Tuesday, December 6, 2011

"Best Edition" according to the U.S. Copyright Office

So, just out of curiosity, what book medium do you feel is the best edition? Electronic media that is searchable, indexable, does not degrade over time, and is easy-to-backup? Paperbacks? Hardcovers?

Luckily for all of us, the US Copyright Office has a handy priority list for what is a best edition for copyright purposes. In fact, they even have a legal definition of best edition embedded into US law. "The ‘best edition’ of a work is the edition, published in the United States
at any time before the date of deposit, that the Library of Congress determines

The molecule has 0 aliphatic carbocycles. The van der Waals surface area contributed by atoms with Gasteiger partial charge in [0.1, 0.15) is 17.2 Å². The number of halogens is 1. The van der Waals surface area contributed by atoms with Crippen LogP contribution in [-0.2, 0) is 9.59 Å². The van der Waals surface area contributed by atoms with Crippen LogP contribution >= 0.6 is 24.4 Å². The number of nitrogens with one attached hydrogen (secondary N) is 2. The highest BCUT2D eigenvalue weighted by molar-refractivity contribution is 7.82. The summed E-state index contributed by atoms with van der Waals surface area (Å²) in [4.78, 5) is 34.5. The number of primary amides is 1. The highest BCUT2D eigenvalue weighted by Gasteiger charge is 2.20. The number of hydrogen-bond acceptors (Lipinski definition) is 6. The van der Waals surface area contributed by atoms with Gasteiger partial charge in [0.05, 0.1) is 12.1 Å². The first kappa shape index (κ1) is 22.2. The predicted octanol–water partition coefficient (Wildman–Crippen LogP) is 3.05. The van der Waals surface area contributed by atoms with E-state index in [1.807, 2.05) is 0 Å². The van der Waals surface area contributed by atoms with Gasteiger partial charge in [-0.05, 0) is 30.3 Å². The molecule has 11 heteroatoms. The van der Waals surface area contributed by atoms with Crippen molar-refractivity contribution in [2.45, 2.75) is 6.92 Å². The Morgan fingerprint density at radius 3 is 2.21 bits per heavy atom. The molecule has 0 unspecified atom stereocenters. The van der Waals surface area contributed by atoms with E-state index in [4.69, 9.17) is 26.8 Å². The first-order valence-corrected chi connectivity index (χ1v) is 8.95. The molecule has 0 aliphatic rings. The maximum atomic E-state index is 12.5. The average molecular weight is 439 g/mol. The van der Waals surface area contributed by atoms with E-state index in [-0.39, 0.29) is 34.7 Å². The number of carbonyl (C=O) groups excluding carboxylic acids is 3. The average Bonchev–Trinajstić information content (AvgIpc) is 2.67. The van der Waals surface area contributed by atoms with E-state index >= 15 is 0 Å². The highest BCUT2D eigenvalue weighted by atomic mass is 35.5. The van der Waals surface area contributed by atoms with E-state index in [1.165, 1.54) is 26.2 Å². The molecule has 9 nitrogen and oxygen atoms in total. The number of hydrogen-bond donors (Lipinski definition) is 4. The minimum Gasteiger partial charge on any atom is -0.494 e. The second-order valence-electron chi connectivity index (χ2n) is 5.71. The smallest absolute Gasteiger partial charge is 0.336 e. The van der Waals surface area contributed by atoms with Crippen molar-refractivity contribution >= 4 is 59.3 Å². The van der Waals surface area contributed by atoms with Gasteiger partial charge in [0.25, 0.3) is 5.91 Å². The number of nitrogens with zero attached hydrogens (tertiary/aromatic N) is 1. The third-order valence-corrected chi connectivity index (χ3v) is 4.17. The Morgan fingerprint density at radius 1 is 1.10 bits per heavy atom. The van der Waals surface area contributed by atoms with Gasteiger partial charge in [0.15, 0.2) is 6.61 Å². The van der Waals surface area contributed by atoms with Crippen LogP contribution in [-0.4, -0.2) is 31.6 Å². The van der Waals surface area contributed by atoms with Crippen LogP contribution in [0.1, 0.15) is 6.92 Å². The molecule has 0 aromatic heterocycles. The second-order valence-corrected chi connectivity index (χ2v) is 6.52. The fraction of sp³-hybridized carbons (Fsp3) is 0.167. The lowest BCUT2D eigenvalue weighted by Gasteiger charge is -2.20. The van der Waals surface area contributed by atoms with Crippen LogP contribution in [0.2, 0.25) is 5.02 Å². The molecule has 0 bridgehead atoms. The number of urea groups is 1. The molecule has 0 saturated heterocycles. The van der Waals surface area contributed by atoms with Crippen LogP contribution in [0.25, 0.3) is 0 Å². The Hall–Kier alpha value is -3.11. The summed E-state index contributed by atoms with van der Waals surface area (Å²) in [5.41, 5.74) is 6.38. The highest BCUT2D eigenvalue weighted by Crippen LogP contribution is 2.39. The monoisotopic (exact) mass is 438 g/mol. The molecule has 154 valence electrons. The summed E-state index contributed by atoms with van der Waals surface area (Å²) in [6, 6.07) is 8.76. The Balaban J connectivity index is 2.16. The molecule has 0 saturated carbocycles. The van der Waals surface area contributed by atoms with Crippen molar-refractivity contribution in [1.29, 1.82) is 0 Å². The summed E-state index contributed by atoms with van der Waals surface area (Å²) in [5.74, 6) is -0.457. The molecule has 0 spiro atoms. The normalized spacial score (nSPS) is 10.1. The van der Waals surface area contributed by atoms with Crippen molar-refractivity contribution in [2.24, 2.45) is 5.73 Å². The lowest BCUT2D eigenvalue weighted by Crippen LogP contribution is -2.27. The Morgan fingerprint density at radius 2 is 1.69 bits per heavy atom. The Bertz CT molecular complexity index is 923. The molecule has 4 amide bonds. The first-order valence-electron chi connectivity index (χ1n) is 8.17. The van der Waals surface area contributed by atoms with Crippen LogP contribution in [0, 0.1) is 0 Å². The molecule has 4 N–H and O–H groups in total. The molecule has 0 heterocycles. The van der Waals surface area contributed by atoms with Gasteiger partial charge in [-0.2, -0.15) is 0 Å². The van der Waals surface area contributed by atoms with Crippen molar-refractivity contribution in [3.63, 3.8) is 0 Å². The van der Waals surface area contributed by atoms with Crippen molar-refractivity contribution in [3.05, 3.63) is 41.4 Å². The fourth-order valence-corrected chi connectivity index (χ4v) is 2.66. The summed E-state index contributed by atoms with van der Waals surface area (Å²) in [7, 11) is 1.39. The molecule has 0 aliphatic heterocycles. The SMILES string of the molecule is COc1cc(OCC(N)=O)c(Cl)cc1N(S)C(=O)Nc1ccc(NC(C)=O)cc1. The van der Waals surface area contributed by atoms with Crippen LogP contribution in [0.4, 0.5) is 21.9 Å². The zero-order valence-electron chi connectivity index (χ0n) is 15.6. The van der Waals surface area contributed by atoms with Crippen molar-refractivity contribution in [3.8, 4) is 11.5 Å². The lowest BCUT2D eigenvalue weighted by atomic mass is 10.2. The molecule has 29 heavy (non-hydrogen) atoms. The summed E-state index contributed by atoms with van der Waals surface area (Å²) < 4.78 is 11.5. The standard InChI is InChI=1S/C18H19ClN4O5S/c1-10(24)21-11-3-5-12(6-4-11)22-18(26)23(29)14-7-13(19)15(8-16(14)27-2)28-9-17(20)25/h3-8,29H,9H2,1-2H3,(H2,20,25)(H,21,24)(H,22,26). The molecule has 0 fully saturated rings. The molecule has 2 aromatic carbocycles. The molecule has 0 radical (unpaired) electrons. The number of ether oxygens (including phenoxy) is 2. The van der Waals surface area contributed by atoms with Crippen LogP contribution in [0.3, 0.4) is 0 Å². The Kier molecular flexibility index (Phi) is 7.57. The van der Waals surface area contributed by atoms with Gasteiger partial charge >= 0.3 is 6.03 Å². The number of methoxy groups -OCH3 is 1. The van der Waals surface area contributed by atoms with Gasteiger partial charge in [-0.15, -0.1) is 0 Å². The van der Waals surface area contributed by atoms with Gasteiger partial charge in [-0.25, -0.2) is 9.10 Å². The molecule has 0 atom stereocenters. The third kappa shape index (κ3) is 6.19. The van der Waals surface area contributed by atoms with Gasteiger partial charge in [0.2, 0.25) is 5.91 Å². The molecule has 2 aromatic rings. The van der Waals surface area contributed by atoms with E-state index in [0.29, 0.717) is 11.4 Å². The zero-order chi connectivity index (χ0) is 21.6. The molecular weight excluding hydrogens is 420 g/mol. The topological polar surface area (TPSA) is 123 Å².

to be most suitable for its purposes."

The US Copyright Office thus defines best edition of a copyrighted work to be:
  1. Printed Textual Media (Hardcover over Softcover)
  2. Photographs
  3. Motion Picture (Film over video tapes)
  4. Other Graphic Matter
  5. Phono records
  6. Musical compositions
  7. Microforms
  8. Machine readable copies (i.e., Electronic media)
  9. Electronic works only available online
  10. Works existing in more than one medium

So, why is this important for an independent or self-publisher? If you register a copyright, the US Copyright Office will demand that you register the "best edition". If you offer your book on CreateSpace, Lightning Source, Lulu, etc. before the registration of copyright is filed and processed (takes months), then expect an email or letter stating that they cannot process your request until they receive 2 copies of the "best edition", which in this case is the hardbound or softbound edition, in that order of preference, respectively.

Something to keep in mind...